Monday, September 19, 2011

My Good Fortune

It was Friday at 4:30 and the clock was ticking. I was due to be at the golf course for our Friday Night Couples League. This is the one evening I must leave the classroom on time… or else I would suffer the wrath of the spousal puppy dog eyes. In walked a colleague which I hold with the utmost respect. This colleague has stopped by on occasion over the past few years and I always look forward to our visits. Our visits range from his child’s education to grade cards and what immediate feedback means to students. He is a Cognitive Coaching trainer. I went through Cognitive Coaching training a couple of years ago and just ate it up! The experience changed how I go about business in the classroom, team meetings and daily life. I love the whole process of helping someone become self-directed. I believe Cognitive Coaching, however limited or in depth, will only improve our classroom experiences. So as I checked the clock, I knew I was on verge of getting into a wonderful, rich conversation that would leave me contemplating improvement and growth for my class. He said he had a proposal for me. I listened (like a good coach) as he expressed his interest in using Cognitive Coaching through a full school year with a teacher. This colleague believes Cognitive Coaching can expose a teacher’s thinking if the teacher has a ‘growth’ mindset.  I could hardly believe the good fortune that had walked into the classroom.  As I listened to his plan, I began to look forward to the instructional planning conversations, problem resolving conversations and the growth that I know is inevitable. He will be helping me by gathering data in the classroom during instruction, helping me process the data and create a plan of action for that instruction. The risk is, all the thinking is on my end. Being metacognitive is great but it is exhausting! He will mediate my thinking while monitoring the states of mind. (efficacy, flexibility, craftsmanship, consciousness and interdependence) These are the foundations that nurture high performance. These are exactly the sources we look for in our students to determine where we need to go in our instruction. My gut has always told me teachers would really benefit from coaches.  So… I could hardly wait to jump at the opportunity. Yes, I left the classroom a bit late on Friday. I still made it to Couples League.  I can’t imagine where this adventure might lead our class, my craft of instruction or who knows, maybe even my golf game!

Monday, September 12, 2011

We are 15 days in! Now what?

We are 15 days in! Now what? I am feeling this sense of urgency to get the climate of the classroom established during the first 30 days.  I am taking some time to evaluate where we have been and where we are going. After all, we are ½ way to the 30 day mark. The routine of the day is slowly coming along. The children are starting to predict what the next routine or procedure will be. The voices were sing songy today as we read the ABC chart and our class poem. This is comforting to me because I truly enjoy getting out of the way of students and watching them shine. As I assess our Readers Workshop, the children are building stamina daily in independent reading and beginning to use the early reading strategies we have discussed. Today they were so happy to get back into their book baskets. They are engaged and so proud of that accomplishment. The initial assessments are slowly winding up. I am beginning to think about guided reading groups and the routines that will need to take shape. This is a huge task we tackle every year. I know the importance of articulate language while teaching in order for these routines to be flawless and automatic for the students as they meet my expectations. But what about the expectations the students might have? This year, I am going to ask the children to give input regarding their expectations for reading and Readers Workshop. Novel thought for me! My hope is that early conversations and goal setting will create a collaborative urgency around our reading. If I invest in their personal expectations, I hope this will affect our collective literacy outcome.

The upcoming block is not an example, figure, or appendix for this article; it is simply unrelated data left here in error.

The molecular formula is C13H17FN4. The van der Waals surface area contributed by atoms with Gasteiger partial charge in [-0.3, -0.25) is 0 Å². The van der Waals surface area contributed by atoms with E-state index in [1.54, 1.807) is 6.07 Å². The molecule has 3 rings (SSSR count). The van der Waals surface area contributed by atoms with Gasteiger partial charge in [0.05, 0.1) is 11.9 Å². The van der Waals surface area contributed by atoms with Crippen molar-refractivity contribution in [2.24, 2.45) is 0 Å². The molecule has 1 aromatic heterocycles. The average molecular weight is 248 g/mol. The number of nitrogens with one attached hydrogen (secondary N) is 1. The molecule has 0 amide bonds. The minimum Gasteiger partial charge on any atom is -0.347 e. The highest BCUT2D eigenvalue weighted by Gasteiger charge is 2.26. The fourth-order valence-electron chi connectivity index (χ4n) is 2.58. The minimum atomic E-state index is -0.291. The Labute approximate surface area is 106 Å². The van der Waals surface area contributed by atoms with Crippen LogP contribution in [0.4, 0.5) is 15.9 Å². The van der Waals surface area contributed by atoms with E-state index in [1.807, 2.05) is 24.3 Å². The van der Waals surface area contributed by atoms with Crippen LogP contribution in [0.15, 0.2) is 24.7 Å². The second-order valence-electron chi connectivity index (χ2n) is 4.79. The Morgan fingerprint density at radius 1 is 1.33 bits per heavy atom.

So… what will these conversations sound like? Probably, “Now that you know the types activities we will be doing during Readers Workshop (I will have generally explained prior to training; Guided Reading, Independent Reading, Shared Reading, Literacy Centers) what might be some interesting activities you would want to do or try?”  I could ask, “Have you ever done an activity that you loved so much that you didn’t want to stop? What might be some activities or books you would love to explore? Can you think of some things that you would enjoy doing so much that you wouldn’t want to stop?”